Joel Sartore is a photographer, speaker, author, teacher, conservationist, National Geographic Fellow, and a regular contributor to National Geographic Magazine.
Joel Sartore is an award-winning photographer, speaker, author, conservationist, and the 2018 National Geographic Explorer of the Year. He is a regular contributor to National Geographic Magazine, and an Eagle Scout. His hallmarks are a sense of humor and a Midwestern work ethic.
Joel specializes in documenting endangered species and landscapes around the world. He is the founder of the Photo Ark, a 25-year documentary project to save species and habitat.
“It is folly to think that we can destroy one species and ecosystem after another and not affect humanity,” he says. “When we save species, we’re actually saving ourselves.”
Joel and the Photo Ark are the subjects of the television series RARE, in which he documents some of the most endangered creatures left on Earth.
In addition to National Geographic, Joel contributes to Audubon, Geo, the New York Times, and Smithsonian. He has several books, including Photo Ark: A World Worth Saving, The Photo Ark Vanishing: The World’s Most Vulnerable Animals, Birds of the Photo Ark, and RARE: Portraits of America’s Endangered Species.
He and his work have been the subject of many national broadcasts, including National Geographic’s Explorer, NBC Nightly News, the CBS Sunday Morning Show, ABC’s Nightline, NPR’s Weekend Edition, PBS Newshour, Fresh Air with Terry Gross, 60 Minutes, and the Today Show.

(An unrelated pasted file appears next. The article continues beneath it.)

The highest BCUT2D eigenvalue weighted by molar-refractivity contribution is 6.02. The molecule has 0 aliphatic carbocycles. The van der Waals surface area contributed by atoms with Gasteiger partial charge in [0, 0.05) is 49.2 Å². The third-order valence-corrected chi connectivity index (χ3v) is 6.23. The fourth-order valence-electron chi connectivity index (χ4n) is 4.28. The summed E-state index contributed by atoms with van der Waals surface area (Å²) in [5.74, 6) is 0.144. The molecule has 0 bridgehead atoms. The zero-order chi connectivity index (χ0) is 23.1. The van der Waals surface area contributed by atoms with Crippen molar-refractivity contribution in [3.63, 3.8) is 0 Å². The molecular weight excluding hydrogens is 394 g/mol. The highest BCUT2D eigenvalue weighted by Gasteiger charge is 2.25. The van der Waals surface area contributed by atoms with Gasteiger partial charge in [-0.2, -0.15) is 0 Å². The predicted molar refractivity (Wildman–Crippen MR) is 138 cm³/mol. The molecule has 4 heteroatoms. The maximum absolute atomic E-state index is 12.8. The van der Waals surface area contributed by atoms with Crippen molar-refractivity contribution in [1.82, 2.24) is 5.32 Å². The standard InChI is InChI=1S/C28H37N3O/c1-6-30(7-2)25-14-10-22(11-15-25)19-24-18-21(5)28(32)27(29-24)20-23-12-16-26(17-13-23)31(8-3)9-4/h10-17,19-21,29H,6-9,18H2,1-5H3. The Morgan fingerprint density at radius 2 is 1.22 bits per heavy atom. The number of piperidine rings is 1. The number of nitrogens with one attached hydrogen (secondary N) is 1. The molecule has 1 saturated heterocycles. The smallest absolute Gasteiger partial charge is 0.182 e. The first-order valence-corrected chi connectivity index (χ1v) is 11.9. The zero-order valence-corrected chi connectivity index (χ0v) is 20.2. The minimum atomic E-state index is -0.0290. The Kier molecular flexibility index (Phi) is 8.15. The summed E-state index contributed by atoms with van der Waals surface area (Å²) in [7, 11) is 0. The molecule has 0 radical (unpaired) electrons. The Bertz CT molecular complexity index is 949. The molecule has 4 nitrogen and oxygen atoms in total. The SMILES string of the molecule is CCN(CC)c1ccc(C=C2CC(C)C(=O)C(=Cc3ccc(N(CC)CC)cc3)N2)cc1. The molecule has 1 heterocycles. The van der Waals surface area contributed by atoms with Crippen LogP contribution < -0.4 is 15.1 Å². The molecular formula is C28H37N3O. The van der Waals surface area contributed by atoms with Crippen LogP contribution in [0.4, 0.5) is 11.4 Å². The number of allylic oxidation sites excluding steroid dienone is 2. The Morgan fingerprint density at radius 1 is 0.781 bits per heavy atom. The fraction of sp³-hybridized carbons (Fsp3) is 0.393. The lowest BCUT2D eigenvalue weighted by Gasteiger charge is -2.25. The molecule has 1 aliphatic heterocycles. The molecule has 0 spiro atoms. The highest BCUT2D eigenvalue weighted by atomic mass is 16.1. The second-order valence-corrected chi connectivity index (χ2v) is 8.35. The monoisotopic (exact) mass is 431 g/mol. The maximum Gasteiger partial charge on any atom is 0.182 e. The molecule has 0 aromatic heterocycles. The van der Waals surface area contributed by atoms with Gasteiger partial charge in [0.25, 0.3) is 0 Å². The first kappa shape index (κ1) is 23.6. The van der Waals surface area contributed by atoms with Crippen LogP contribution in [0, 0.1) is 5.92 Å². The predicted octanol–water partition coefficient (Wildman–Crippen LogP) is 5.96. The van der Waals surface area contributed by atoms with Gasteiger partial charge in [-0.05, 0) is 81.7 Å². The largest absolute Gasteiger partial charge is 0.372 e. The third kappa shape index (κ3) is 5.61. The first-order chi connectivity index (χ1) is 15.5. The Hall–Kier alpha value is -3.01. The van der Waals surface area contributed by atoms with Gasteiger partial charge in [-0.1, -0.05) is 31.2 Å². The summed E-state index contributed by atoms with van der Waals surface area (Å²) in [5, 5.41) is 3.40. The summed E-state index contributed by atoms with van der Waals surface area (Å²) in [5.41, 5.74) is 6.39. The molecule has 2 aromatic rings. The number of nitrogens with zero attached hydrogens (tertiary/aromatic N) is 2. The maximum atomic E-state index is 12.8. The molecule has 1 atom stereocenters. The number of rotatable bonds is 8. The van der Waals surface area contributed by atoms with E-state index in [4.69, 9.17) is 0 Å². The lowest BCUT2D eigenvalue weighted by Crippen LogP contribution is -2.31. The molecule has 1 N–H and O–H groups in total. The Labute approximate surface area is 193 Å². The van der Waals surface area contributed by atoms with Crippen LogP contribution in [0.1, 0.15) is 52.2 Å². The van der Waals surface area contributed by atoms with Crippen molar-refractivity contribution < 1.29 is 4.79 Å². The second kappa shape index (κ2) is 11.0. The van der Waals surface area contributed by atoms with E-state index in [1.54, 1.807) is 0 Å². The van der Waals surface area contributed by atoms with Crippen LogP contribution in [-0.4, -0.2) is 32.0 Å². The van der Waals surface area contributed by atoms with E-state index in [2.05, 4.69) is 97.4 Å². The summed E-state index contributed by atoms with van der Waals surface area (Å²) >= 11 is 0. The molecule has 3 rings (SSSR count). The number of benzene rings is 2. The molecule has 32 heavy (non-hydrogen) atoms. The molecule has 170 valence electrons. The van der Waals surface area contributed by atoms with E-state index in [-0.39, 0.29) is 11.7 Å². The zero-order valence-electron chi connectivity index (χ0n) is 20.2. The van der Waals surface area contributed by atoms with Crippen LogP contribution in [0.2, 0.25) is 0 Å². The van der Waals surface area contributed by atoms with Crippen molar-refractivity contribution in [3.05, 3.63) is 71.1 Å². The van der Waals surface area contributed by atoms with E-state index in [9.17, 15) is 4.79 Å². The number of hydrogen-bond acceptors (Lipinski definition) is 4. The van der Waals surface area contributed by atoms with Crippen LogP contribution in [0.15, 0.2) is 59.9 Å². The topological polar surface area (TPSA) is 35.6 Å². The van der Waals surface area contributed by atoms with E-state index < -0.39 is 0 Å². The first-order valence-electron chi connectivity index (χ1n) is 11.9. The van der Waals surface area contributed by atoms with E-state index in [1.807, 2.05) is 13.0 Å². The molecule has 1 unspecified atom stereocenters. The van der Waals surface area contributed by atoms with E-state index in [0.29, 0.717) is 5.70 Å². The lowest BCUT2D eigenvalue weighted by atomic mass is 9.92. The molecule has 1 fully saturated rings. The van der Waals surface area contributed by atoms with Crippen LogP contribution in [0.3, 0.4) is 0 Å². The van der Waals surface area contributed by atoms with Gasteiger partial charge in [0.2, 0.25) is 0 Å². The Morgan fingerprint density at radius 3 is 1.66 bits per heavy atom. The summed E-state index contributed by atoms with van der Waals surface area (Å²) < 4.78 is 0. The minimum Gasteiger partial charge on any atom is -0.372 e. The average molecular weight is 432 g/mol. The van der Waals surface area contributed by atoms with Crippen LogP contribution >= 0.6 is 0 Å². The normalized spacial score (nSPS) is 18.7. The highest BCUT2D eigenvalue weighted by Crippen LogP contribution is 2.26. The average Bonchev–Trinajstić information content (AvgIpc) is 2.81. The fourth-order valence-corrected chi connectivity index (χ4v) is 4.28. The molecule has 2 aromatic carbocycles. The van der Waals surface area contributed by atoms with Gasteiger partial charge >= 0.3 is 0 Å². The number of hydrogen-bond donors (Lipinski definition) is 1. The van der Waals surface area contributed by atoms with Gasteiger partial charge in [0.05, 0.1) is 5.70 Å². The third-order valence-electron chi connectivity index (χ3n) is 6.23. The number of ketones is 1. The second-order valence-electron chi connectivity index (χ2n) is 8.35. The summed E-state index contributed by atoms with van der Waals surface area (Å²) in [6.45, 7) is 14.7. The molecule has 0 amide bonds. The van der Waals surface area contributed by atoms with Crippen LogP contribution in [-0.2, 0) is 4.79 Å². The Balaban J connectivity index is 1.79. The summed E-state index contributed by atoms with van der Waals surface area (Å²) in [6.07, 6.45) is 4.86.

Joel is always happy to return from his travels around the world to his home in Lincoln, Nebraska.
Go behind the scenes with Joel as he travels the globe to photograph the world’s most toxic, outrageous, colorful, and beautiful animals. Things can go wrong—and they often do—but getting up close and personal is what it’s all about.
Joel shares a lively, intimate, and humorous look at what could be the best (and worst) job in the world as he plays expedition leader, psychologist, medic, accountant, and coach, not to mention photographer. It’s all just another day at the office when you’re on assignment for National Geographic.
When his wife was diagnosed with breast cancer, Joel knew that it was time to stay home for a while. In doing so, he reconnected not just with his family but also with why he takes photos in the first place.